Sustainability and the Supply Chain

Prof Richard Wilding from Cranfield School of Management, delivers a well timed reminder of the type of considerations that Companies NEED to weigh up in this modernity. The relentless pursuit of profit, without consideration for impact upon other, interdependent, domains within our Global ecosystem has been the norm.

But at last the message is being adopted by some of the largest global corporations and, through their own supply chains, they are ensuring that their “brand credentials” match their customer aspirations.

Greenwashing – companies that claim “green credentials” to aid sales – should be as unacceptable as use of child labour or other activities that exploit valuable resources for profit.

It is very interesting that Prof Wilding talks about biodiversity at a really personal level and “builds” to Corporate level. I can’t help but draw the comparison with Fractals  – the work of Benoit Mandelbrot identifying the recurrence of, apparently random, irregular patterns in nature – and Power Law distributions – a power law is a relationship in which one quantity A is proportional to another B taken to some power n. Power laws emerge naturally in systems that are decidedly not in equilibrium e.g. the Earth’s crust or the Internet, which evolve perpetually and never settle into an unchanging state.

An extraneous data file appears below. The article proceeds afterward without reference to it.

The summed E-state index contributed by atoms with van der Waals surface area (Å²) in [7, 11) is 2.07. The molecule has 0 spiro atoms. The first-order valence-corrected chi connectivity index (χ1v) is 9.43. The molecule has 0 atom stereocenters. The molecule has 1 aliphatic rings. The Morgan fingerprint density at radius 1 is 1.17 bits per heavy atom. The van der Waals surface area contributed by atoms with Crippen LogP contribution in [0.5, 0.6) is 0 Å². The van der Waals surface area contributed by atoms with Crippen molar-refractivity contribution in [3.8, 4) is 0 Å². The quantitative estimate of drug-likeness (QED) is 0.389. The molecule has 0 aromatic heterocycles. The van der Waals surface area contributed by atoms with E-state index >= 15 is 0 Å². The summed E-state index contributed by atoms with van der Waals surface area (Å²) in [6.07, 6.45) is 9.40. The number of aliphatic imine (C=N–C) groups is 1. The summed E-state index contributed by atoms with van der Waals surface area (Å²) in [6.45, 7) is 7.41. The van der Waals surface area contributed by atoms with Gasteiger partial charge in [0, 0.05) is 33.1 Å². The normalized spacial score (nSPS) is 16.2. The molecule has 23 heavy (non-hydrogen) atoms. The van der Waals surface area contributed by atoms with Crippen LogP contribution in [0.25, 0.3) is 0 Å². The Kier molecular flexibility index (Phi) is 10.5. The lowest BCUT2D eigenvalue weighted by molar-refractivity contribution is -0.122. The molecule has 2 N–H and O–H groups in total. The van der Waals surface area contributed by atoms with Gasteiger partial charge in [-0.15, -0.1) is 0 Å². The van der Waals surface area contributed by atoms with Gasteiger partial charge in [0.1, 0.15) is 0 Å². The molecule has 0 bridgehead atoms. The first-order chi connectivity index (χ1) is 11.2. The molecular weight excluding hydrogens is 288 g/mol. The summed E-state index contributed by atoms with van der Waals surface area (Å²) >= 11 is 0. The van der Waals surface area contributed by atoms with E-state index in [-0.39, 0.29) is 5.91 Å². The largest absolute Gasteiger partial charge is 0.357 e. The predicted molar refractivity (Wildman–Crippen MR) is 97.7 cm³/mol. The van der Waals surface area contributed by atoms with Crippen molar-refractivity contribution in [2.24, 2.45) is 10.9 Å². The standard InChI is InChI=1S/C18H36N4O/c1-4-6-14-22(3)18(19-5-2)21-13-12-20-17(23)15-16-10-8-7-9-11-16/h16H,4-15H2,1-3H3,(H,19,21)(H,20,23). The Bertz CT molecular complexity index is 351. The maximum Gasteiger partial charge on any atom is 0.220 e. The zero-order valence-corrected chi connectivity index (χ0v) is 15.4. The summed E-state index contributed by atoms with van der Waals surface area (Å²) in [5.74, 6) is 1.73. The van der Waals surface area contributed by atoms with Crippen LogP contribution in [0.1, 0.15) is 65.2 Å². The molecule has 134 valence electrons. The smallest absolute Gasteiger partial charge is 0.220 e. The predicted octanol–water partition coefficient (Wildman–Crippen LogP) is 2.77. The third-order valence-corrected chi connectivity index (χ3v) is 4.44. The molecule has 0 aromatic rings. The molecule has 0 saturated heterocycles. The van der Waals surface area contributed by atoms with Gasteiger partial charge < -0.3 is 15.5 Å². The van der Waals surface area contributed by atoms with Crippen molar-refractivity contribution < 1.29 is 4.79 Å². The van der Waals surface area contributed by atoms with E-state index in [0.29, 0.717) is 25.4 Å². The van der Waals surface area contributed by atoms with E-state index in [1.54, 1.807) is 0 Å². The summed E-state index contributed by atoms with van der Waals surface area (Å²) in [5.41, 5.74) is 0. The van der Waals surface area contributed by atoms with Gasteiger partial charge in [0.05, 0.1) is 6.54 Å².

Sustainability: recognising ecosystem interdependence

Prof Wilding refers to a recent TEEB report that I highlighted in a blog item, The Economics of Ecosystems and Biodiversity, in November. A copy of the report can be downloaded from there.

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